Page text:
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201Re: [TopHive] beginner question

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  • girl Mark
    Aug 14, 2005
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      I and several other friends started out with top bar hives, and I think
      they're far better than Langstroths for a beginner- with the exception
      that it might be a bit more difficult to find a mentor than if you were
      doing the more conventional Langs. But there is now very good
      information available- on the lists and the rest of the internet. Since
      you're researching this 9 months in advance I think you'll have no problem!

      I think we have some good TBH links in the Yahoogroups website (if you
      joined via email, go to www.groups.yahoo.com/group/TopHive and sign in,
      then look at the 'files" or "links" area.

      One example of the difference is that in a TBH it is easier to work with
      defensive bees- they aren't disturbed by the opening of the hive as much
      as in a Langstroth because we are able to only expose a few inches of
      combs to light at one time. Also, it is far easier to make our hives
      than it is to make a Langstroth (that was the whole point of the TBH
      invention)- if I remember right, you said you wanted to build your own
      equipment.

      I have worked both hive styles and I vastly prefer the TBH because I
      have had rather defensive bees (I don't buy queens or packages so I wind
      up with whatever Ma Nature sends my way with swarming)- and I think for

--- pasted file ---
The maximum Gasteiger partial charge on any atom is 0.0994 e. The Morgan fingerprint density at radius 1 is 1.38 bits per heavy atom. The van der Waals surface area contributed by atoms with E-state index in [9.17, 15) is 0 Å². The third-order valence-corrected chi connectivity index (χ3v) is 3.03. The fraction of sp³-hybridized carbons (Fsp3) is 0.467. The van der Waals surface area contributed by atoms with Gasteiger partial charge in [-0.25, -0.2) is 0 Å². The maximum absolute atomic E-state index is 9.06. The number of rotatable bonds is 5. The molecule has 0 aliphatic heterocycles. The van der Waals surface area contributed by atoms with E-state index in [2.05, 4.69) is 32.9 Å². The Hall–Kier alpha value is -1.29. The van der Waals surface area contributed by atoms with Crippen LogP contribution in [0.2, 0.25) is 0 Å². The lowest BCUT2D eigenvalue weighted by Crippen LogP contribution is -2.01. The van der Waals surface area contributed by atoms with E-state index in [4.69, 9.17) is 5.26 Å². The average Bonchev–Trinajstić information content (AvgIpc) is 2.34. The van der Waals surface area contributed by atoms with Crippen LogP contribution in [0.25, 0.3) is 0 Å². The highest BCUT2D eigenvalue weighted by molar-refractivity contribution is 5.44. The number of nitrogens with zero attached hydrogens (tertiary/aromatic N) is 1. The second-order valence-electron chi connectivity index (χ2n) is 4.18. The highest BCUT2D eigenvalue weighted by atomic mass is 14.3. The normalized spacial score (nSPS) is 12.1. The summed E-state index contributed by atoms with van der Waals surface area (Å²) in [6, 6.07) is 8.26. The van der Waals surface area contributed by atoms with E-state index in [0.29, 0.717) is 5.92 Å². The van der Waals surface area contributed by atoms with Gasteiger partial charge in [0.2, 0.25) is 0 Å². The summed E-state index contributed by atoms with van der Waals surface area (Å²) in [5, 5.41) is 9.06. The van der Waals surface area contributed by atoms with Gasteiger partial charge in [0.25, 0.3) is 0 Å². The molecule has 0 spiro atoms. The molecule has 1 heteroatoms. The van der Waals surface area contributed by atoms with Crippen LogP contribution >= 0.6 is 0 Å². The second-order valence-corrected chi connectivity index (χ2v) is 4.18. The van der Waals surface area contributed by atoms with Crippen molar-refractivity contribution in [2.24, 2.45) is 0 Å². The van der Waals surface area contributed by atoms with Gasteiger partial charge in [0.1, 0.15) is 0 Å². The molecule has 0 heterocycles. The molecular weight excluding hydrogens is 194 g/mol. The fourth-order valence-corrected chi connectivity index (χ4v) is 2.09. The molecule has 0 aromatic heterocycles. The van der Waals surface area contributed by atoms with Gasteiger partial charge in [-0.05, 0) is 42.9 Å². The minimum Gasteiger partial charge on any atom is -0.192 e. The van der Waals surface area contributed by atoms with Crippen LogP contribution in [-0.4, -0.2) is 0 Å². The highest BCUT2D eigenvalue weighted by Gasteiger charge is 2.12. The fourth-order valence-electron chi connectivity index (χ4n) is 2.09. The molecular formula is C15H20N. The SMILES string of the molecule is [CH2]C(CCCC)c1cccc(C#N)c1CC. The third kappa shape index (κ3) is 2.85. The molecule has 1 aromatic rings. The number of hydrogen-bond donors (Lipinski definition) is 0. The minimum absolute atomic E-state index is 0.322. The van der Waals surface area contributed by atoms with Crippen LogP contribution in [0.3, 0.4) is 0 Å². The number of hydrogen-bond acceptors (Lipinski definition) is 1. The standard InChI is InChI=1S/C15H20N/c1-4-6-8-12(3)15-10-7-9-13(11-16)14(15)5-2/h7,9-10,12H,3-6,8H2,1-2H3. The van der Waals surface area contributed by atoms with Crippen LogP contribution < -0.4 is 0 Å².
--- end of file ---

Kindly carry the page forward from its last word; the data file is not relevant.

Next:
beginners that's a good feature of these hives.

      I saw your question on the other list and I agree that if you dont' want
      to do heavy lifting of supers the top bar hive is a great alternative. I
      also think I once heard someone describe a wheelchair user beekeeper who
      used TBH's.

      There is still some lifting that can be difficult if you're injured, but
      nothing like moving the weight of a super. You may want to build a stand
      that holds a top bar for inspection (something like a very heavy-duty
      version of a file folder frame- two rails that the ends of the bar can
      rest on, so you can stop holding it up if you have arthritis in your
      hands or anything)

      Lastly, there is much less equipment cost involved- if you can find
      scrap wood you can build a TBH for just the cost of screws and wood
      glue- which is fantastic compared to buying foundation, extractor,
      etc... Many of us also practice organic or low-intervention beekeeping
      styles and though there's nothing specific about top bar hives that
      promotes that, it's another thing to consider.

      Mark

      > <html><body>
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      >
      > <tt>
      > I'm new to the list. I've been directed towards top bar hives, in<BR>
      > response to a question on another list about working bees in your old<BR>
      > age (I'm in my 50s). I am planning to put in bees next spring,<BR>
      > hopefully 3 hives to start. I have locust & maple on my place with<BR>
      > blackberries near by so I think I have a good spot for bees.<BR>
      > <BR>
      > My questions are: would you recommend top bar hives for someone just<BR>
      > starting out? Is there anything in particular a newbie would need to<BR>
      > know about handling these hives in a damp wet area (Washington state)?<BR>
      > <BR>
      > Thanks for your help!<BR>
      > -- <BR>
      > Teri Pittman<BR>
      > teri.pittman@...<BR>
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